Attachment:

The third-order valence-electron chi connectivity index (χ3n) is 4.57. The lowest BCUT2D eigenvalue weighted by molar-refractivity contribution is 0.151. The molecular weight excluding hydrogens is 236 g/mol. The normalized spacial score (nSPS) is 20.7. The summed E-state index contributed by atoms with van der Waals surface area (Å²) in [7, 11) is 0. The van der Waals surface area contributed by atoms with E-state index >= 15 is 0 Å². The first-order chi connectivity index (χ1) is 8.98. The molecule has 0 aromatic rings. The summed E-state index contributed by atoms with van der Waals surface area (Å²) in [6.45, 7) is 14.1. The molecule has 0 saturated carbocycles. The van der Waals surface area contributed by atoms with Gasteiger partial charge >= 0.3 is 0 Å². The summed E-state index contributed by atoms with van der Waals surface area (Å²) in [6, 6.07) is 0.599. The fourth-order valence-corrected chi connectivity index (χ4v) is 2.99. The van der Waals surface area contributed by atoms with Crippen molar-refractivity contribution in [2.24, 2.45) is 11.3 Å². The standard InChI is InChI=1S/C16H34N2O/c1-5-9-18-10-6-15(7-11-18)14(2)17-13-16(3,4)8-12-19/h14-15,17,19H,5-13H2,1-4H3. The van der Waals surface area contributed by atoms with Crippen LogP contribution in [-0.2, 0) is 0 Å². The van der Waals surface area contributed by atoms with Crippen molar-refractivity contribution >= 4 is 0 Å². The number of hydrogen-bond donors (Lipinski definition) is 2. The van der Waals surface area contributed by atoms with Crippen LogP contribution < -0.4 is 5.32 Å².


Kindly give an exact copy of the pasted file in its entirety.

The third-order valence-electron chi connectivity index (χ3n) is 4.57. The lowest BCUT2D eigenvalue weighted by molar-refractivity contribution is 0.151. The molecular weight excluding hydrogens is 236 g/mol. The normalized spacial score (nSPS) is 20.7. The summed E-state index contributed by atoms with van der Waals surface area (Å²) in [7, 11) is 0. The van der Waals surface area contributed by atoms with E-state index >= 15 is 0 Å². The first-order chi connectivity index (χ1) is 8.98. The molecule has 0 aromatic rings. The summed E-state index contributed by atoms with van der Waals surface area (Å²) in [6.45, 7) is 14.1. The molecule has 0 saturated carbocycles. The van der Waals surface area contributed by atoms with Gasteiger partial charge >= 0.3 is 0 Å². The summed E-state index contributed by atoms with van der Waals surface area (Å²) in [6, 6.07) is 0.599. The fourth-order valence-corrected chi connectivity index (χ4v) is 2.99. The van der Waals surface area contributed by atoms with Crippen molar-refractivity contribution in [2.24, 2.45) is 11.3 Å². The standard InChI is InChI=1S/C16H34N2O/c1-5-9-18-10-6-15(7-11-18)14(2)17-13-16(3,4)8-12-19/h14-15,17,19H,5-13H2,1-4H3. The van der Waals surface area contributed by atoms with Crippen LogP contribution in [-0.2, 0) is 0 Å². The van der Waals surface area contributed by atoms with Crippen molar-refractivity contribution >= 4 is 0 Å². The number of hydrogen-bond donors (Lipinski definition) is 2. The van der Waals surface area contributed by atoms with Crippen LogP contribution < -0.4 is 5.32 Å².